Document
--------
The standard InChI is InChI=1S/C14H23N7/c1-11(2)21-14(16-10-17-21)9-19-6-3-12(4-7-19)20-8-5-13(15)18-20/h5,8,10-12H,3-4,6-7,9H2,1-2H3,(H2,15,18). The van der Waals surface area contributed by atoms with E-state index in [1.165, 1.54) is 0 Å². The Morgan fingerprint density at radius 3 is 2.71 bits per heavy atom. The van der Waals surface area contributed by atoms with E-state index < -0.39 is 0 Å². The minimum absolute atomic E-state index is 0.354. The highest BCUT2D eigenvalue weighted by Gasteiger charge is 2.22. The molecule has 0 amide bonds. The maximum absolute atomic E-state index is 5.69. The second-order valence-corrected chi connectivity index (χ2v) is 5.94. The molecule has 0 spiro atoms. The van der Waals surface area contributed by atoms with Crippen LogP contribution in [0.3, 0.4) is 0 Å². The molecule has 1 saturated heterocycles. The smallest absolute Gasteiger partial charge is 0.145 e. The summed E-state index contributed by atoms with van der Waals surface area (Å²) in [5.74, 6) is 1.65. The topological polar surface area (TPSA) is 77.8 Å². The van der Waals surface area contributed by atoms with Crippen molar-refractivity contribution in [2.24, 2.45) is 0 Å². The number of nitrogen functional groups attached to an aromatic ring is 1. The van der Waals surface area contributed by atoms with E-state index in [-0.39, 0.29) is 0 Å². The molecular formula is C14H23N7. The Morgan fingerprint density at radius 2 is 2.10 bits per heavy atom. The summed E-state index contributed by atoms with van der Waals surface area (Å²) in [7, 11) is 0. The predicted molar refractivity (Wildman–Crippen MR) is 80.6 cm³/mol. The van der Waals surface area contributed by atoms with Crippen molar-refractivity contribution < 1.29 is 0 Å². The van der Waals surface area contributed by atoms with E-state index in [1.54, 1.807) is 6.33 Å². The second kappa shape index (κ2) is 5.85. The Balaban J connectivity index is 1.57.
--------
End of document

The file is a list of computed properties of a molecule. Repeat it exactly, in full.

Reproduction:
The standard InChI is InChI=1S/C14H23N7/c1-11(2)21-14(16-10-17-21)9-19-6-3-12(4-7-19)20-8-5-13(15)18-20/h5,8,10-12H,3-4,6-7,9H2,1-2H3,(H2,15,18). The van der Waals surface area contributed by atoms with E-state index in [1.165, 1.54) is 0 Å². The Morgan fingerprint density at radius 3 is 2.71 bits per heavy atom. The van der Waals surface area contributed by atoms with E-state index < -0.39 is 0 Å². The minimum absolute atomic E-state index is 0.354. The highest BCUT2D eigenvalue weighted by Gasteiger charge is 2.22. The molecule has 0 amide bonds. The maximum absolute atomic E-state index is 5.69. The second-order valence-corrected chi connectivity index (χ2v) is 5.94. The molecule has 0 spiro atoms. The van der Waals surface area contributed by atoms with Crippen LogP contribution in [0.3, 0.4) is 0 Å². The molecule has 1 saturated heterocycles. The smallest absolute Gasteiger partial charge is 0.145 e. The summed E-state index contributed by atoms with van der Waals surface area (Å²) in [5.74, 6) is 1.65. The topological polar surface area (TPSA) is 77.8 Å². The van der Waals surface area contributed by atoms with Crippen molar-refractivity contribution in [2.24, 2.45) is 0 Å². The number of nitrogen functional groups attached to an aromatic ring is 1. The van der Waals surface area contributed by atoms with E-state index in [-0.39, 0.29) is 0 Å². The molecular formula is C14H23N7. The Morgan fingerprint density at radius 2 is 2.10 bits per heavy atom. The summed E-state index contributed by atoms with van der Waals surface area (Å²) in [7, 11) is 0. The predicted molar refractivity (Wildman–Crippen MR) is 80.6 cm³/mol. The van der Waals surface area contributed by atoms with Crippen molar-refractivity contribution < 1.29 is 0 Å². The van der Waals surface area contributed by atoms with E-state index in [1.54, 1.807) is 6.33 Å². The second kappa shape index (κ2) is 5.85. The Balaban J connectivity index is 1.57.